Mary D Naylor, PhD, FAAN, RN
Marian S. Ware Professor in Gerontology; Director of NewCourtland Center for Transitions and Health
University of Pennsylvania School of Nursing
Room 341 Fagin Hall
418 Curie Blvd.
Philadelphia, Pennsylvania 19104-4217
tel: (215) 898-6088
Mary D. Naylor, Ph.D., RN, FAAN, is the Marian S. Ware Professor in Gerontology and Director of the NewCourtland Center for Transitions and Health at the University of Pennsylvania School of Nursing. Dr. Naylor is the architect of the Transitional Care Model (TCM), designed to positively impact the care and outcomes of chronically ill older adults who are navigating fragmented systems of care. In collaboration with a multidisciplinary team of clinical scholars and health services researchers, she has tested the TCM and translated the evidence generated within health systems and communities throughout the US and across the globe. Initially, her team’s efforts were focused on the transitions of older adults from hospitals to home. More recently, they have extended their work to prevent avoidable hospitalizations among older adults living in their communities. This evidence-based solution has not only demonstrated better care while reducing health care costs but, importantly also has improved older adults’ functional status and quality of life.
Students at all levels—from undergraduates to post-doctoral fellows—have the opportunity to be mentored by Dr. Naylor and members of the NewCourtland Center for Transitions and Health, the research center which she directs. Additionally, she leads a seminar as part of the course of study for first year undergraduate students: The Nature of Nursing Practice (N101) and Situating the Practice of Nursing (N102). Dr. Naylor credits the perspectives of students with energizing the work and contributions of the NewCourtland Center in enhancing the care and outcomes of chronically ill adults and their family caregivers.
Findings from three multi-site, National Institute of Nursing Research (NINR) funded randomized clinical trials (RCTs) led by Dr. Naylor consistently demonstrated the effectiveness of this advanced practice nurse led, team-based innovation targeting high risk, cognitively intact older adults transitioning from hospital to home, in improving their health care experiences, enhancing their health and quality of life outcomes, and reducing overall health care costs. Subsequently, her team expanded the focus of the care model to hospitalized older adults whose care is complicated by cognitive impairment. Unlike earlier RCTs, this National Institute on Aging (NIA) funded clinical trial compared the effectiveness of the TCM to other evidence-based approaches and resulted in improved patient and health resource outcomes compared to other proven strategies. Another NIA-NINR funded study examined the potential value of the TCM in meeting the needs of frail older adults receiving long-term services and supports. With the support of multiple foundations, Dr. Naylor and her team also have tested the integration of the TCM within primary care settings. In collaboration with leaders at multiple patient-centered medical homes (PCMHs), a nurse-physician team approach to addressing the needs and goals of high risk community-based older adults was designed and found to improve outcomes relative to the PCMH only.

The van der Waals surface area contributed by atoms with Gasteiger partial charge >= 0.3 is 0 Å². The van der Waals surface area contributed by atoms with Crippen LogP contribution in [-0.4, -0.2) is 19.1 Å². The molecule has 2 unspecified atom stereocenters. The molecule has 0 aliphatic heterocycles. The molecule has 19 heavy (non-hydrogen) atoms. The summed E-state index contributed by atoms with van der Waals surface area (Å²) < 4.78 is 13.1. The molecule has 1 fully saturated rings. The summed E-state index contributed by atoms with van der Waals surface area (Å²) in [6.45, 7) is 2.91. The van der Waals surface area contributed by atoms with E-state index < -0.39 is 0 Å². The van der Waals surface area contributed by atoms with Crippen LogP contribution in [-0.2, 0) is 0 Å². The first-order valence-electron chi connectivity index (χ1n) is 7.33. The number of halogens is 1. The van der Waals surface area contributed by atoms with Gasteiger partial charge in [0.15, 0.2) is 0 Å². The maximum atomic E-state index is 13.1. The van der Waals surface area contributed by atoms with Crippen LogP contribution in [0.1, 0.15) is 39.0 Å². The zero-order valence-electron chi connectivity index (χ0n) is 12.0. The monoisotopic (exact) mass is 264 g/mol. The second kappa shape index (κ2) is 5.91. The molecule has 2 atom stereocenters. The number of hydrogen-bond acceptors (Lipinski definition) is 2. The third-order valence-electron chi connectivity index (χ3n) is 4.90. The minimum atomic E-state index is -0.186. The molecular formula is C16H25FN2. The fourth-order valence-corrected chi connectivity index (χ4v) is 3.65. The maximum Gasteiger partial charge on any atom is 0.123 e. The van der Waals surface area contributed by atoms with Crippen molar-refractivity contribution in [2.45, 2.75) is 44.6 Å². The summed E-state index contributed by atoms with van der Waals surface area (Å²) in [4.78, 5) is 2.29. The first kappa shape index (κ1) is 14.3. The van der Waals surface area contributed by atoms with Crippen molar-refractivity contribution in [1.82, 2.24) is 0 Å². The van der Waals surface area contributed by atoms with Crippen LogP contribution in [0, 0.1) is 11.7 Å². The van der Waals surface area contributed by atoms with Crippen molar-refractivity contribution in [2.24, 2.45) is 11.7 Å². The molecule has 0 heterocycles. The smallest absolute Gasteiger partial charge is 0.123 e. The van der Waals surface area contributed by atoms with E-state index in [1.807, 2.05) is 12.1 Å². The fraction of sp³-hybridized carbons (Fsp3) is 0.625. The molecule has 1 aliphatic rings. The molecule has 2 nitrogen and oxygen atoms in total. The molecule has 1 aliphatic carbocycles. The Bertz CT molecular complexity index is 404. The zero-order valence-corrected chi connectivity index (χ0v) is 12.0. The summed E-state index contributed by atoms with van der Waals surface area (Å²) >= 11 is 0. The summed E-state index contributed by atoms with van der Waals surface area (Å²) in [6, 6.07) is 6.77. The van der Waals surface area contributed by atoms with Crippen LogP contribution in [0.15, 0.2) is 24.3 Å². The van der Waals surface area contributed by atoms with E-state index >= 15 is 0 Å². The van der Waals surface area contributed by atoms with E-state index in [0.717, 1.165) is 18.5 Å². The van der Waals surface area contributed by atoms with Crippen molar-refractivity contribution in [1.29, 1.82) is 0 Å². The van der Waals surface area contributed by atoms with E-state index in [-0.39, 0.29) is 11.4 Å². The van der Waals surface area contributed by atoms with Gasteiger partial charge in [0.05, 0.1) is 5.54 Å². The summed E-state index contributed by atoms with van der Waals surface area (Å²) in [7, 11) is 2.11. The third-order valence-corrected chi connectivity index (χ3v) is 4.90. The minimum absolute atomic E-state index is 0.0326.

Currently Funded Grants
NewCourtland Center for Transitions and Health
To accelerate the movement of evidence from her team’s work into practice and with the support of many foundations, Dr. Naylor has partnered with leaders of health systems, payers and other stakeholders. A 2015 study funded by the Robert Wood Johnson Foundation (RWJF) revealed that approximately 60% of responding health systems have adopted or adapted the TCM into practice. Another RWJF study is supporting a partnership with system engineers at the Stevens Institute of Technology to develop a simulation model that will accelerate decision making regarding adoption of the TCM. The Coalition for Evidence-Based Policy (now a part of the Laura and John Arnold Foundation) has recognized the TCM as a “top-tiered” evidence-based approach that, if scaled, could have a positive impact on the health and well-being of chronically ill older adults, while assuring wiser use of societal resources.
For the past eight years, Dr. Naylor served as the National Program Director of the Robert Wood Johnson Foundation Interdisciplinary Nursing Quality Research Initiative (INQRI), designed to generate, disseminate and translate research to understand how nurses contribute to the quality of patient care. Dr. Naylor was elected to the National Academy of Medicine (NAM) in 2005; she is a member of NAMs Leadership Consortium for Value & Science-Driven Health Care and co-chairs the Care Culture and Decision-Making Innovation Collaborative. Dr. Naylor also is a member of the ABIM Foundation Board of Trustees, RAND Health Board of Advisors and the Agency for Healthcare Research and Quality (AHRQs) National Advisory Council. In 2016, she completed her six year term as a member of Medicare’s Payment Advisory (MedPAC) Commission.
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